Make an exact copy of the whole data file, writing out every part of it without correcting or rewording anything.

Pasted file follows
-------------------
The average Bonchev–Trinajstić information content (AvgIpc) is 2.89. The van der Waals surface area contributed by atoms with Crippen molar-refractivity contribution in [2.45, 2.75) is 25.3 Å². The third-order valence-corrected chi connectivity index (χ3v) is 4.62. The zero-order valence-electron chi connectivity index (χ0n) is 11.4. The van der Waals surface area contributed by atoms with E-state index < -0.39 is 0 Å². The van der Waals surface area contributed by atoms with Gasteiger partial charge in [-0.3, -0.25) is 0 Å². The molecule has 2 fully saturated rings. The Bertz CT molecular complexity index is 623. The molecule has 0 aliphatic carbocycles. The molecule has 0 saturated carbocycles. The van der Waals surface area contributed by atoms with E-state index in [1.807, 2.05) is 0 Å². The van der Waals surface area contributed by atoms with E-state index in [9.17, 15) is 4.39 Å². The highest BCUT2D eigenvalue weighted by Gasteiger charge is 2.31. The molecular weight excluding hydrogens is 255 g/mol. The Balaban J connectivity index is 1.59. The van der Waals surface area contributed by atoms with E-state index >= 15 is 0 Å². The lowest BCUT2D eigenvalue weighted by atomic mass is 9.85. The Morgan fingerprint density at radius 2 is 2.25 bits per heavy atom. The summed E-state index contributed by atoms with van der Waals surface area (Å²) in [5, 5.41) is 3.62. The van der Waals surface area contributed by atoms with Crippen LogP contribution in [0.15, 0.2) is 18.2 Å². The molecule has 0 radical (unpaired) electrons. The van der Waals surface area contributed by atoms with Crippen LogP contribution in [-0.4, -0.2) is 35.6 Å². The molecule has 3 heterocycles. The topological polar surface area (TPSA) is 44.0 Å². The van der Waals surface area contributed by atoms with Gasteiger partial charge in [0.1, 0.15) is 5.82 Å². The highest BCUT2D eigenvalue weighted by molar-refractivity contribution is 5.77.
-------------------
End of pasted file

The average Bonchev–Trinajstić information content (AvgIpc) is 2.89. The van der Waals surface area contributed by atoms with Crippen molar-refractivity contribution in [2.45, 2.75) is 25.3 Å². The third-order valence-corrected chi connectivity index (χ3v) is 4.62. The zero-order valence-electron chi connectivity index (χ0n) is 11.4. The van der Waals surface area contributed by atoms with E-state index < -0.39 is 0 Å². The van der Waals surface area contributed by atoms with Gasteiger partial charge in [-0.3, -0.25) is 0 Å². The molecule has 2 fully saturated rings. The Bertz CT molecular complexity index is 623. The molecule has 0 aliphatic carbocycles. The molecule has 0 saturated carbocycles. The van der Waals surface area contributed by atoms with E-state index in [1.807, 2.05) is 0 Å². The van der Waals surface area contributed by atoms with E-state index in [9.17, 15) is 4.39 Å². The highest BCUT2D eigenvalue weighted by Gasteiger charge is 2.31. The molecular weight excluding hydrogens is 255 g/mol. The Balaban J connectivity index is 1.59. The van der Waals surface area contributed by atoms with E-state index >= 15 is 0 Å². The lowest BCUT2D eigenvalue weighted by atomic mass is 9.85. The Morgan fingerprint density at radius 2 is 2.25 bits per heavy atom. The summed E-state index contributed by atoms with van der Waals surface area (Å²) in [5, 5.41) is 3.62. The van der Waals surface area contributed by atoms with Crippen LogP contribution in [0.15, 0.2) is 18.2 Å². The molecule has 0 radical (unpaired) electrons. The van der Waals surface area contributed by atoms with Crippen LogP contribution in [-0.4, -0.2) is 35.6 Å². The molecule has 3 heterocycles. The topological polar surface area (TPSA) is 44.0 Å². The van der Waals surface area contributed by atoms with Gasteiger partial charge in [0.1, 0.15) is 5.82 Å². The highest BCUT2D eigenvalue weighted by molar-refractivity contribution is 5.77.